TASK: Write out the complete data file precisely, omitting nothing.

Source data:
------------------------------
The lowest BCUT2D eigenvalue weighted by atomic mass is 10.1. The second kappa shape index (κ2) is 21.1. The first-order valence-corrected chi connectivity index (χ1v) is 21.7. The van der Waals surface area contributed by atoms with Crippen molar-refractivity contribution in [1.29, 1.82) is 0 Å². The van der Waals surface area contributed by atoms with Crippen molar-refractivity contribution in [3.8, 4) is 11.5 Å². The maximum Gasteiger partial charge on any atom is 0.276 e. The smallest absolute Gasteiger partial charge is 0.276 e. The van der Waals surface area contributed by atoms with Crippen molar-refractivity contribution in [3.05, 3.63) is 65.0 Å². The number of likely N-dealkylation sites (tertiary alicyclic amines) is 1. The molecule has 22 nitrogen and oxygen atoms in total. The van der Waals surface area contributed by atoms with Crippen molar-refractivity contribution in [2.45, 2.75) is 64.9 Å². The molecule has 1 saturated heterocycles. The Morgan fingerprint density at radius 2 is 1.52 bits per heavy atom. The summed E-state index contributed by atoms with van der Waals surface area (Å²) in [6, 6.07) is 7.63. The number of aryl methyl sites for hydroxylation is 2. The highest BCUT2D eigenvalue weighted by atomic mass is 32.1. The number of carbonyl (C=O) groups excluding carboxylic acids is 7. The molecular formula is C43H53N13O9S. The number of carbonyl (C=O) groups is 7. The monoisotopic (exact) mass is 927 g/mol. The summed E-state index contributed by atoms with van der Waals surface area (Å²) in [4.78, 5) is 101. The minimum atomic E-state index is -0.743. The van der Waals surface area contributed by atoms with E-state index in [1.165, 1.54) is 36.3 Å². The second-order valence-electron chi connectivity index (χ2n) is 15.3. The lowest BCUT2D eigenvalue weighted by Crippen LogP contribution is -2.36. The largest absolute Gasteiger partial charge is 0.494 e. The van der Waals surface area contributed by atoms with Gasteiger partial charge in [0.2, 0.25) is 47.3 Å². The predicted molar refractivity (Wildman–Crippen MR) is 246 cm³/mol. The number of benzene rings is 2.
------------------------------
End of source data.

The lowest BCUT2D eigenvalue weighted by atomic mass is 10.1. The second kappa shape index (κ2) is 21.1. The first-order valence-corrected chi connectivity index (χ1v) is 21.7. The van der Waals surface area contributed by atoms with Crippen molar-refractivity contribution in [1.29, 1.82) is 0 Å². The van der Waals surface area contributed by atoms with Crippen molar-refractivity contribution in [3.8, 4) is 11.5 Å². The maximum Gasteiger partial charge on any atom is 0.276 e. The smallest absolute Gasteiger partial charge is 0.276 e. The van der Waals surface area contributed by atoms with Crippen molar-refractivity contribution in [3.05, 3.63) is 65.0 Å². The number of likely N-dealkylation sites (tertiary alicyclic amines) is 1. The molecule has 22 nitrogen and oxygen atoms in total. The van der Waals surface area contributed by atoms with Crippen molar-refractivity contribution in [2.45, 2.75) is 64.9 Å². The molecule has 1 saturated heterocycles. The Morgan fingerprint density at radius 2 is 1.52 bits per heavy atom. The summed E-state index contributed by atoms with van der Waals surface area (Å²) in [6, 6.07) is 7.63. The number of aryl methyl sites for hydroxylation is 2. The highest BCUT2D eigenvalue weighted by atomic mass is 32.1. The number of carbonyl (C=O) groups excluding carboxylic acids is 7. The molecular formula is C43H53N13O9S. The number of carbonyl (C=O) groups is 7. The monoisotopic (exact) mass is 927 g/mol. The summed E-state index contributed by atoms with van der Waals surface area (Å²) in [4.78, 5) is 101. The minimum atomic E-state index is -0.743. The van der Waals surface area contributed by atoms with E-state index in [1.165, 1.54) is 36.3 Å². The second-order valence-electron chi connectivity index (χ2n) is 15.3. The lowest BCUT2D eigenvalue weighted by Crippen LogP contribution is -2.36. The largest absolute Gasteiger partial charge is 0.494 e. The van der Waals surface area contributed by atoms with Gasteiger partial charge in [0.2, 0.25) is 47.3 Å². The predicted molar refractivity (Wildman–Crippen MR) is 246 cm³/mol. The number of benzene rings is 2.